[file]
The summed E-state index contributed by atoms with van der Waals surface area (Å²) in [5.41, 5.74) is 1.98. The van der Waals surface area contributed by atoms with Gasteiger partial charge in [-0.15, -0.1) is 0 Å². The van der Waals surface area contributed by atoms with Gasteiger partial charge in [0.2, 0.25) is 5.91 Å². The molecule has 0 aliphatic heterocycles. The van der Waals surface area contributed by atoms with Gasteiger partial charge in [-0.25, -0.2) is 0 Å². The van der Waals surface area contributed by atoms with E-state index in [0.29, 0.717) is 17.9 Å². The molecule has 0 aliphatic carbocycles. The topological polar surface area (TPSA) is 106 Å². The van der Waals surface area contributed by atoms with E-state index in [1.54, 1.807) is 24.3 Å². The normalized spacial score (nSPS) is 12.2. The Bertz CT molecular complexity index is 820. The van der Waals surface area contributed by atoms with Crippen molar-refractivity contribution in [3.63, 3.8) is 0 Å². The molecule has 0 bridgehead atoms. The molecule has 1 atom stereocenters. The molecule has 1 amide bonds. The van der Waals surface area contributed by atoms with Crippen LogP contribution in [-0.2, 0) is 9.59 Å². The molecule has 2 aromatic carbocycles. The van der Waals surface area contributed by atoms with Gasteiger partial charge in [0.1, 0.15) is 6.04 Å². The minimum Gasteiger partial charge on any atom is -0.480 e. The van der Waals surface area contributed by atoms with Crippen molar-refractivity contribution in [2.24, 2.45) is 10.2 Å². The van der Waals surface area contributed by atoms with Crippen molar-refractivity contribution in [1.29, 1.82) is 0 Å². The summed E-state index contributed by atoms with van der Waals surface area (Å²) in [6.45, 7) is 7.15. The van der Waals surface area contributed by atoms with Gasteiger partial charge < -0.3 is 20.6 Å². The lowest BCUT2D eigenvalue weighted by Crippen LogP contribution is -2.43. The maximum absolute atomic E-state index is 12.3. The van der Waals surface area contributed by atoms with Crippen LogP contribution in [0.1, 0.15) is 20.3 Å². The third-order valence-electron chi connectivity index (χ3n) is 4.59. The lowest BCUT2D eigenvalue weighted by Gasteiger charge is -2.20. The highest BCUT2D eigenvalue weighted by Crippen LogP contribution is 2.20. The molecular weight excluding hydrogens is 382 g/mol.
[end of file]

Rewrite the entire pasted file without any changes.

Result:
The summed E-state index contributed by atoms with van der Waals surface area (Å²) in [5.41, 5.74) is 1.98. The van der Waals surface area contributed by atoms with Gasteiger partial charge in [-0.15, -0.1) is 0 Å². The van der Waals surface area contributed by atoms with Gasteiger partial charge in [0.2, 0.25) is 5.91 Å². The molecule has 0 aliphatic heterocycles. The van der Waals surface area contributed by atoms with Gasteiger partial charge in [-0.25, -0.2) is 0 Å². The van der Waals surface area contributed by atoms with E-state index in [0.29, 0.717) is 17.9 Å². The molecule has 0 aliphatic carbocycles. The topological polar surface area (TPSA) is 106 Å². The van der Waals surface area contributed by atoms with E-state index in [1.54, 1.807) is 24.3 Å². The normalized spacial score (nSPS) is 12.2. The Bertz CT molecular complexity index is 820. The van der Waals surface area contributed by atoms with Crippen molar-refractivity contribution in [3.63, 3.8) is 0 Å². The molecule has 0 bridgehead atoms. The molecule has 1 atom stereocenters. The molecule has 1 amide bonds. The van der Waals surface area contributed by atoms with Crippen LogP contribution in [-0.2, 0) is 9.59 Å². The molecule has 2 aromatic carbocycles. The van der Waals surface area contributed by atoms with Gasteiger partial charge in [0.1, 0.15) is 6.04 Å². The minimum Gasteiger partial charge on any atom is -0.480 e. The van der Waals surface area contributed by atoms with Crippen molar-refractivity contribution in [2.24, 2.45) is 10.2 Å². The van der Waals surface area contributed by atoms with Crippen molar-refractivity contribution in [1.29, 1.82) is 0 Å². The summed E-state index contributed by atoms with van der Waals surface area (Å²) in [6.45, 7) is 7.15. The van der Waals surface area contributed by atoms with Gasteiger partial charge < -0.3 is 20.6 Å². The lowest BCUT2D eigenvalue weighted by Crippen LogP contribution is -2.43. The maximum absolute atomic E-state index is 12.3. The van der Waals surface area contributed by atoms with Crippen LogP contribution in [0.1, 0.15) is 20.3 Å². The third-order valence-electron chi connectivity index (χ3n) is 4.59. The lowest BCUT2D eigenvalue weighted by Gasteiger charge is -2.20. The highest BCUT2D eigenvalue weighted by Crippen LogP contribution is 2.20. The molecular weight excluding hydrogens is 382 g/mol.